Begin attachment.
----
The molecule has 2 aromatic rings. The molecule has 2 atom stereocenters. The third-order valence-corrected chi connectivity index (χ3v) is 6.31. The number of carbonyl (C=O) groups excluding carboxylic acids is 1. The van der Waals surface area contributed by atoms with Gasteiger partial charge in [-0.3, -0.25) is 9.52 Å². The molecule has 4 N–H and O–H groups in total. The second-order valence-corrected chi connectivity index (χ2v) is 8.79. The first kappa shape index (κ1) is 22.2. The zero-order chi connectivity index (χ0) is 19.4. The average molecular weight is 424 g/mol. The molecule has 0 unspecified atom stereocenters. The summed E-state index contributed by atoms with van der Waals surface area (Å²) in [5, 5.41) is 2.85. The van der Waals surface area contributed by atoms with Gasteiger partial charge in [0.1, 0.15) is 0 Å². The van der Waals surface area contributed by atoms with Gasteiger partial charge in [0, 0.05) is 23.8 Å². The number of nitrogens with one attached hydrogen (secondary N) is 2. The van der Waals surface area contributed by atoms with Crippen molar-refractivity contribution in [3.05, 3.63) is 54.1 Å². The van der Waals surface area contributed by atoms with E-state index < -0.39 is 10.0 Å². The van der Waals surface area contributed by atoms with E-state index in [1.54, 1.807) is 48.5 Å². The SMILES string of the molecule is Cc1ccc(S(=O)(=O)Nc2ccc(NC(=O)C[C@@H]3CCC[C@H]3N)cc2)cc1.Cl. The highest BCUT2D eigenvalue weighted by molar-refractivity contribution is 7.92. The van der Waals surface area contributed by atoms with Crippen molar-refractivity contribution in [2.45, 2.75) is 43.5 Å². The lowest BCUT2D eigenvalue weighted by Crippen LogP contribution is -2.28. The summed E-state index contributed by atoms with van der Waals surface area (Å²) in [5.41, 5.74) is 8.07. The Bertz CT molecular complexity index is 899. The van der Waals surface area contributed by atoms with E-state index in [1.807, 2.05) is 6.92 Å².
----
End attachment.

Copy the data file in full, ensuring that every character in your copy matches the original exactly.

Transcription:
The molecule has 2 aromatic rings. The molecule has 2 atom stereocenters. The third-order valence-corrected chi connectivity index (χ3v) is 6.31. The number of carbonyl (C=O) groups excluding carboxylic acids is 1. The van der Waals surface area contributed by atoms with Gasteiger partial charge in [-0.3, -0.25) is 9.52 Å². The molecule has 4 N–H and O–H groups in total. The second-order valence-corrected chi connectivity index (χ2v) is 8.79. The first kappa shape index (κ1) is 22.2. The zero-order chi connectivity index (χ0) is 19.4. The average molecular weight is 424 g/mol. The molecule has 0 unspecified atom stereocenters. The summed E-state index contributed by atoms with van der Waals surface area (Å²) in [5, 5.41) is 2.85. The van der Waals surface area contributed by atoms with Gasteiger partial charge in [0.1, 0.15) is 0 Å². The van der Waals surface area contributed by atoms with Gasteiger partial charge in [0, 0.05) is 23.8 Å². The number of nitrogens with one attached hydrogen (secondary N) is 2. The van der Waals surface area contributed by atoms with Crippen molar-refractivity contribution in [3.05, 3.63) is 54.1 Å². The van der Waals surface area contributed by atoms with E-state index < -0.39 is 10.0 Å². The van der Waals surface area contributed by atoms with E-state index in [1.54, 1.807) is 48.5 Å². The SMILES string of the molecule is Cc1ccc(S(=O)(=O)Nc2ccc(NC(=O)C[C@@H]3CCC[C@H]3N)cc2)cc1.Cl. The highest BCUT2D eigenvalue weighted by molar-refractivity contribution is 7.92. The van der Waals surface area contributed by atoms with Crippen molar-refractivity contribution in [2.45, 2.75) is 43.5 Å². The lowest BCUT2D eigenvalue weighted by Crippen LogP contribution is -2.28. The summed E-state index contributed by atoms with van der Waals surface area (Å²) in [5.41, 5.74) is 8.07. The Bertz CT molecular complexity index is 899. The van der Waals surface area contributed by atoms with E-state index in [1.807, 2.05) is 6.92 Å².